česká hudba

I enjoy music.  I won't boast of some fantastic adoration of music.  I can easily go a full day in front of the computer without pressing "play" on itunes.  Yet, I  enjoy music, and music is the only art form that has moved me to tears.  As such, I am quite happy to report that I have had the opportunity to go to four very different concerts while in the Czech Republic.  The first experience was on 6 September.  I had been invited to the city center by some colleagues.  I went with one; we saw the city tower and had a nice coffee.  There had been people gathering in the square earlier, and a stage was set up.  We wandered toward the square and saw . . .

Kryštof concert in one of the town squares.

KRYŠTOF.  It is one of the beloved "local" bands.  The group is composed of people from various countries, but the lead singer, Richard Krajčo, went to school in Ostrava to study to be an electrician, and later went on to work as a DJ, an actor, and as a singer.  Anyhow, they love him here, and I was thrilled to see him perform some songs.  One of which is used in this promotional video.

You'll hear that the music is kind of alternative-rock, and it's probably the Czech band I have found most suited to my taste.  Later that week on 8 September, I went with another colleague and her husband for the opening orchestra concert of the season.  This was located in a former communist buildings where parties for all the communist leaders were held.  My companions for the evening told me they could never quite feel at ease in the space.  The evening's program included Dvořák, of course, as well as a harp concerto and a Tchaikovsky's third(?) symphony, I believe.  The concert hall had a lovely organ.  I enjoyed the chance to get out in "smart" dress and enjoy some quality music.  Locals apparently have some qualms with the conductor, and tend to believe he is incapable of piano or pianissimo.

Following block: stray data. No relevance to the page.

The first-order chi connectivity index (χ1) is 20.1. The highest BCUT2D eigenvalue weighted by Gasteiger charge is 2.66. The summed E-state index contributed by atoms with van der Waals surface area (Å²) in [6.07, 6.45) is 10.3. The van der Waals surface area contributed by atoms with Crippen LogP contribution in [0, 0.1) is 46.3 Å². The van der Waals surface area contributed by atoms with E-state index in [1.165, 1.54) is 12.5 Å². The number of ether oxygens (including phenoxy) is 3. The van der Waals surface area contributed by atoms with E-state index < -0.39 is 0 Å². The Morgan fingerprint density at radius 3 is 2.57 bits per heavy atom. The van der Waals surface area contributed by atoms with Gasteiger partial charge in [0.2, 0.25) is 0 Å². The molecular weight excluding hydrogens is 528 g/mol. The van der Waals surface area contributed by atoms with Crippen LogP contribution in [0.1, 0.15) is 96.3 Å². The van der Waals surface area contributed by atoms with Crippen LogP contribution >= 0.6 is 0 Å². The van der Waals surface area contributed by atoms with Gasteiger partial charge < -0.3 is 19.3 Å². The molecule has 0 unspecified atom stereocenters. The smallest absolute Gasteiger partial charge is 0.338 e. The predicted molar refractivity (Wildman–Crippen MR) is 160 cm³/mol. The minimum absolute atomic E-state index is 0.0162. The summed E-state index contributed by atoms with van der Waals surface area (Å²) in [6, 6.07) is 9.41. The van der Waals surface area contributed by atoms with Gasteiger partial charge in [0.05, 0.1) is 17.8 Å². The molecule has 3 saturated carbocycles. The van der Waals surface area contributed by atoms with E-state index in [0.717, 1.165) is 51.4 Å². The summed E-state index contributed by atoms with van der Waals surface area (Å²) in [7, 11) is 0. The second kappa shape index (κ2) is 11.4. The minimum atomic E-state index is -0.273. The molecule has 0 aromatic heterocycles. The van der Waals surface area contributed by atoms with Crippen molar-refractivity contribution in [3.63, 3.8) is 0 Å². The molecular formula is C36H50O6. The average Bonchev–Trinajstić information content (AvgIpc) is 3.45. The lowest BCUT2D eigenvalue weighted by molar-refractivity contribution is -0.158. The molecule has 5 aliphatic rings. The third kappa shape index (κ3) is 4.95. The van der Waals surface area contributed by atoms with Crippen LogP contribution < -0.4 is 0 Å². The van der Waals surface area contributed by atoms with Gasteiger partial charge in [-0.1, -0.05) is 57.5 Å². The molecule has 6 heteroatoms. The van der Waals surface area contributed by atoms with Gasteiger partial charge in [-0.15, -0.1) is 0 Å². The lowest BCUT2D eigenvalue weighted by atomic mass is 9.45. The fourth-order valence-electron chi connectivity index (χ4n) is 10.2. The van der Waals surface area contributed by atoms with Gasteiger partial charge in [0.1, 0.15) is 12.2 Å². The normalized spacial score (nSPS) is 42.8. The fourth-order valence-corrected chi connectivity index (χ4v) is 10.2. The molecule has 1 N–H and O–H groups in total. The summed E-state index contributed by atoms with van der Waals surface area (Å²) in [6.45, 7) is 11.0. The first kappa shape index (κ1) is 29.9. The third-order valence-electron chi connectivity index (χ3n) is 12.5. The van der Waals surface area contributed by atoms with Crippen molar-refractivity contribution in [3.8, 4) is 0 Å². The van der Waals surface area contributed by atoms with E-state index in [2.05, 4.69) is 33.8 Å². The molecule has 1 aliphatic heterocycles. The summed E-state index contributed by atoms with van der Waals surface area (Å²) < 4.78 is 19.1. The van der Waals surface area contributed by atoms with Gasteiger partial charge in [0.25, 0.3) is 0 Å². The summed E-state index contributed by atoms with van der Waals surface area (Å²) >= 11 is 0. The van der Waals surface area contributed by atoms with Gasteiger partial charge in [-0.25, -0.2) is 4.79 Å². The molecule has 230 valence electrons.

Concert space at Dům Kultury

 The third concert I experienced was in Prague.  It was on 11 September, and it was a specific concert in light of the 10-year anniversary of 9/11.  The concert featured the Plastic People of the Universe, a band important during the Velvet Revolution.  They had a strong underground presence--having been banned--and members were also arrested for their views.  The concert brought a large number of ex-pats as well as some hardcore Czech fans.  Forgive me the video quality, but I think you get a bit of a sense of the environment.  The  video has a few seconds of one Czech rocking out (around :27)--I wonder if he remembers them from before the revolution.  I thought I'd spare you a second video, but it's worth reading about them in order to see how wonderful these old rockers look.

Finally, tonight I went to a concert with yet another colleague from school.  She invited me one day after we were doing a blitz through Czech music via youtube.  She had seen an advertisement that Marie Ruttrová (a classic and beloved Czech vocalist) was going to be performing at Třebkovický Koláč--a local festival with koláč (classic Czech pastry--similar to what we would call a Danish), burčák (I don't know what to call it--it's the first wine of the season and it's very sweet and not very alcoholic), and all sorts of craft stands.  An a Capella folk group was playing when we arrived.  They were then replaced by some instrumental groups.  One featured a dulcimer-player.  Apparently the dulcimer has some history here in the Czech Republic.  This group was accompanied by six dancers, performing traditional Czech dance.  The dancers were quite fantastic.

After these groups were done, the place became crowded, despite temperatures of 10-12 Celsius (low 50s F), because Marie Rottrová is quite popular here.  Her popularity is heightened by her being a native of Ostrava and also by her impending retirement.  I had enjoyed some burčák with my colleague and was fantasizing about Czech pastries.  Unfortunately, we were too slow in our pursuits.  They ran completely out of koláčy (I hope that's the correct plural form) before Neřež (the Czech band which would accompany Rottrová) even took the stage.

I actually preferred the band Neřež to the vocal styling of Marie Rottrová, but it was nice to see a Czech diva be adored by her fans.  Immediately next to me, a middle-aged and mustached man clapped completely off-rhythm to her songs.  The crowd sang along, and everyone enjoyed her occasional swaying of the hips in between verses.

In the United States, most people will confess some sort of love for music, but I wonder if it is more genuine here.  There seems to be a celebration of the local talent and a certain faithfulness practiced by those in the audience.   I hope to continue in the enjoyment of local Czech music.


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